RFP response formats can vary, so I’d recommend that you provide details of your preferred format upfront. If you or your team do not have the time or inclination to read through hugely detailed documents – you’ll probably want to provide a suggested length / amount of detail.

You should also clarify whether you are running a Q&A style RFP where applicants are required to respond to each question with the appropriate information, or whether you want to include open questions for free-form answers. Some of the most effective RFPs we have seen provide detailed guidance around focal areas, making it a lot easier to respond to.

If you need responses in a certain document format or style, this should be specified here as well. For example, most merchants ask for a Word or PDF document, but I’ve also seen occasions where they’ve asked for a slide deck presentation. Although perhaps odd in a digital age, some procurement teams still insist on a hard copy delivered, alongside a digital version. If you or another part of your business needs this, specify this clearly, as respondents will need to act accordingly.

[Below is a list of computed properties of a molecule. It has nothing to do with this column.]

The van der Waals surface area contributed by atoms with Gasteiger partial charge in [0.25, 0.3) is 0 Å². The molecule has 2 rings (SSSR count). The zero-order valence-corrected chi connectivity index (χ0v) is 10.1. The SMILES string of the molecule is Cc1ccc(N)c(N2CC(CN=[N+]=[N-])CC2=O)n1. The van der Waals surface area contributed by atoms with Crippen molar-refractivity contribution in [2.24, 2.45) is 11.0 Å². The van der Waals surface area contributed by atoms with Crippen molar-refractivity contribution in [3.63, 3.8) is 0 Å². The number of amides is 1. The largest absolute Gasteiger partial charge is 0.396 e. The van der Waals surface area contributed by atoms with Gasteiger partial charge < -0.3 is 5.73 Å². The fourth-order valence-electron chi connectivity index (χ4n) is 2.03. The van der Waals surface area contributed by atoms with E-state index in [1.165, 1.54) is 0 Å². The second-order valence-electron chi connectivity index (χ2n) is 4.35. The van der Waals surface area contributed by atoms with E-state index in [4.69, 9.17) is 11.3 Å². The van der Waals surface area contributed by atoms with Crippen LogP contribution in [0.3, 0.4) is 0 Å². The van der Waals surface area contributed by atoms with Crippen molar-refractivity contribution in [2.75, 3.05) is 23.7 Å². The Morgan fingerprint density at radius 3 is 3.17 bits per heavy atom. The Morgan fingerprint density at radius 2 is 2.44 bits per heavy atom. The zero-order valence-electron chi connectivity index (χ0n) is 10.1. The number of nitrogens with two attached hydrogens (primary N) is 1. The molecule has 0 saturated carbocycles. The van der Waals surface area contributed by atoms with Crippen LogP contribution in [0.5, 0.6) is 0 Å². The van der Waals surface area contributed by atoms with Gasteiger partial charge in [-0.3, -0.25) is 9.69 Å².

Include details on exactly who should receive the responses and where they should be sent. Most merchants tend to ask you to send it to multiple people, but provide details of a primary person to approach with questions etc. This primary contact should also be available for any questions and clarifications during the RFP period. A fixed deadline for submitting questions can be useful to ensure all participants have a fair chance to review and raise any issues with the RFP.

Finally, ensure your response deadline is included, formatted so that the applicant can clearly see by what time, as well as what day, a response is due.

Key things to include around guidelines:

  • State a preferred style of response (Q&A, free-form etc)
  • Specify a preferred format of response (PDF, Word doc, presentation etc)
  • State where and to whom the response should be sent
  • Clearly state the final deadline for responses

Current platform overview